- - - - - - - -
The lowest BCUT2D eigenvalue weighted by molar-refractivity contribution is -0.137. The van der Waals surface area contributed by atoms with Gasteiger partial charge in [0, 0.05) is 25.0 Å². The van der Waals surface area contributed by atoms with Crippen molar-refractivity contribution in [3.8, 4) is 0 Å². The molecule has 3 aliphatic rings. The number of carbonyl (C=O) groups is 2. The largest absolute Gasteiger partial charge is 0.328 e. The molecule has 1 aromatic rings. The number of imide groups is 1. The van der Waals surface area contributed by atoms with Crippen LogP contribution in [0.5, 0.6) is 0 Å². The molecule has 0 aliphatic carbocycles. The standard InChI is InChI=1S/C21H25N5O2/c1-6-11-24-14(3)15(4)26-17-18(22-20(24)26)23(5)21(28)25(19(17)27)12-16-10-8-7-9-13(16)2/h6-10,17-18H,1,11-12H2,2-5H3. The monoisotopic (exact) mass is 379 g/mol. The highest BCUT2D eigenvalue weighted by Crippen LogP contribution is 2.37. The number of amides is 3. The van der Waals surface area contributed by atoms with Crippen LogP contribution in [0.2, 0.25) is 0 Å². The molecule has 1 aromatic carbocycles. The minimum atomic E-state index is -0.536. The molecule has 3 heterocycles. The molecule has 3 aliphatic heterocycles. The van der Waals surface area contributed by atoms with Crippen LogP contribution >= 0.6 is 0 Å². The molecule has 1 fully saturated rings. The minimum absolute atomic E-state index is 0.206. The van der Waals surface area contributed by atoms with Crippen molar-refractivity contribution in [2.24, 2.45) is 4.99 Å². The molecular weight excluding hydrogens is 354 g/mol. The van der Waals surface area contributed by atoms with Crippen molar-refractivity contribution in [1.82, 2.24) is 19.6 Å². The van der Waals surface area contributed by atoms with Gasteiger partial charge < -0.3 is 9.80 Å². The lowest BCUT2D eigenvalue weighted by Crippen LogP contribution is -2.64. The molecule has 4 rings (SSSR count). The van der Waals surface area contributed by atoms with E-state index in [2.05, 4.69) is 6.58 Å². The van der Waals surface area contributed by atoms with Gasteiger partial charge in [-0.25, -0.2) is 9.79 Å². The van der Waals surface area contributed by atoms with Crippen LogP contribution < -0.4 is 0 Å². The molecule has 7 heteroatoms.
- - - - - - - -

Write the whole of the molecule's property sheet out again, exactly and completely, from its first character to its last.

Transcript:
The lowest BCUT2D eigenvalue weighted by molar-refractivity contribution is -0.137. The van der Waals surface area contributed by atoms with Gasteiger partial charge in [0, 0.05) is 25.0 Å². The van der Waals surface area contributed by atoms with Crippen molar-refractivity contribution in [3.8, 4) is 0 Å². The molecule has 3 aliphatic rings. The number of carbonyl (C=O) groups is 2. The largest absolute Gasteiger partial charge is 0.328 e. The molecule has 1 aromatic rings. The number of imide groups is 1. The van der Waals surface area contributed by atoms with Crippen LogP contribution in [0.5, 0.6) is 0 Å². The molecule has 0 aliphatic carbocycles. The standard InChI is InChI=1S/C21H25N5O2/c1-6-11-24-14(3)15(4)26-17-18(22-20(24)26)23(5)21(28)25(19(17)27)12-16-10-8-7-9-13(16)2/h6-10,17-18H,1,11-12H2,2-5H3. The monoisotopic (exact) mass is 379 g/mol. The highest BCUT2D eigenvalue weighted by Crippen LogP contribution is 2.37. The number of amides is 3. The van der Waals surface area contributed by atoms with Crippen LogP contribution in [0.2, 0.25) is 0 Å². The molecule has 1 aromatic carbocycles. The minimum atomic E-state index is -0.536. The molecule has 3 heterocycles. The molecule has 3 aliphatic heterocycles. The van der Waals surface area contributed by atoms with Crippen LogP contribution >= 0.6 is 0 Å². The molecule has 1 fully saturated rings. The minimum absolute atomic E-state index is 0.206. The van der Waals surface area contributed by atoms with Crippen molar-refractivity contribution in [2.24, 2.45) is 4.99 Å². The molecular weight excluding hydrogens is 354 g/mol. The van der Waals surface area contributed by atoms with Crippen molar-refractivity contribution in [1.82, 2.24) is 19.6 Å². The van der Waals surface area contributed by atoms with Gasteiger partial charge < -0.3 is 9.80 Å². The lowest BCUT2D eigenvalue weighted by Crippen LogP contribution is -2.64. The molecule has 4 rings (SSSR count). The van der Waals surface area contributed by atoms with E-state index in [2.05, 4.69) is 6.58 Å². The van der Waals surface area contributed by atoms with Gasteiger partial charge in [-0.25, -0.2) is 9.79 Å². The van der Waals surface area contributed by atoms with Crippen LogP contribution < -0.4 is 0 Å². The molecule has 7 heteroatoms.